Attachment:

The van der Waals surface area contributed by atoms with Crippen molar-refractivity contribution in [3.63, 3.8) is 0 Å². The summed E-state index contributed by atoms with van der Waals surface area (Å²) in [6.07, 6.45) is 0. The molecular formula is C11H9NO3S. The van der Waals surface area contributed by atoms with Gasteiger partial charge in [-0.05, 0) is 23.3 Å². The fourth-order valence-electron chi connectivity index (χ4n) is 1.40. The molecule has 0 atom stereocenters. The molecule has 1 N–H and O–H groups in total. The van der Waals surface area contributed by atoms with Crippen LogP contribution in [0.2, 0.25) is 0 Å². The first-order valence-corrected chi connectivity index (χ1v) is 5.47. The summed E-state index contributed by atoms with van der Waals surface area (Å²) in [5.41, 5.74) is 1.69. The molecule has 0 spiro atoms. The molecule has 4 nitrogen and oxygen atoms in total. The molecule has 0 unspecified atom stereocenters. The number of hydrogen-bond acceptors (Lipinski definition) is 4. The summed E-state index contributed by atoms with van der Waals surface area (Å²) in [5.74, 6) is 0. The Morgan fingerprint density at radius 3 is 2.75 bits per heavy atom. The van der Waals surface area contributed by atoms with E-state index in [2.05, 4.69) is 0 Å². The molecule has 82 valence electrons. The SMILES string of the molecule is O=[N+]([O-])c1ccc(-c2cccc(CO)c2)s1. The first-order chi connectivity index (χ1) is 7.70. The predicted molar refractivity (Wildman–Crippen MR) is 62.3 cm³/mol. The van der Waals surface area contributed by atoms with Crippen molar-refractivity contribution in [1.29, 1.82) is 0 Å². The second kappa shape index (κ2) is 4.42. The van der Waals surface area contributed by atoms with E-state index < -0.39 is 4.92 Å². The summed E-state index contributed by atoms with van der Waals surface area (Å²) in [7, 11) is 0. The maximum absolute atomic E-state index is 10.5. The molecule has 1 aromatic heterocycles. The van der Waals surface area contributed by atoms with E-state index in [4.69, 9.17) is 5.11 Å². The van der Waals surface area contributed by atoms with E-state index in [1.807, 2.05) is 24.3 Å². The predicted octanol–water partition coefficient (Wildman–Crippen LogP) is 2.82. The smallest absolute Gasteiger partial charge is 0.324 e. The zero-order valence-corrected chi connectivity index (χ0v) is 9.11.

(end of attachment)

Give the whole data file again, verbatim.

The van der Waals surface area contributed by atoms with Crippen molar-refractivity contribution in [3.63, 3.8) is 0 Å². The summed E-state index contributed by atoms with van der Waals surface area (Å²) in [6.07, 6.45) is 0. The molecular formula is C11H9NO3S. The van der Waals surface area contributed by atoms with Gasteiger partial charge in [-0.05, 0) is 23.3 Å². The fourth-order valence-electron chi connectivity index (χ4n) is 1.40. The molecule has 0 atom stereocenters. The molecule has 1 N–H and O–H groups in total. The van der Waals surface area contributed by atoms with Crippen LogP contribution in [0.2, 0.25) is 0 Å². The first-order valence-corrected chi connectivity index (χ1v) is 5.47. The summed E-state index contributed by atoms with van der Waals surface area (Å²) in [5.41, 5.74) is 1.69. The molecule has 0 spiro atoms. The molecule has 4 nitrogen and oxygen atoms in total. The molecule has 0 unspecified atom stereocenters. The number of hydrogen-bond acceptors (Lipinski definition) is 4. The summed E-state index contributed by atoms with van der Waals surface area (Å²) in [5.74, 6) is 0. The Morgan fingerprint density at radius 3 is 2.75 bits per heavy atom. The van der Waals surface area contributed by atoms with E-state index in [2.05, 4.69) is 0 Å². The molecule has 82 valence electrons. The SMILES string of the molecule is O=[N+]([O-])c1ccc(-c2cccc(CO)c2)s1. The first-order chi connectivity index (χ1) is 7.70. The predicted molar refractivity (Wildman–Crippen MR) is 62.3 cm³/mol. The van der Waals surface area contributed by atoms with Crippen molar-refractivity contribution in [1.29, 1.82) is 0 Å². The second kappa shape index (κ2) is 4.42. The van der Waals surface area contributed by atoms with E-state index < -0.39 is 4.92 Å². The summed E-state index contributed by atoms with van der Waals surface area (Å²) in [7, 11) is 0. The maximum absolute atomic E-state index is 10.5. The molecule has 1 aromatic heterocycles. The van der Waals surface area contributed by atoms with E-state index in [4.69, 9.17) is 5.11 Å². The van der Waals surface area contributed by atoms with E-state index in [1.807, 2.05) is 24.3 Å². The predicted octanol–water partition coefficient (Wildman–Crippen LogP) is 2.82. The smallest absolute Gasteiger partial charge is 0.324 e. The zero-order valence-corrected chi connectivity index (χ0v) is 9.11.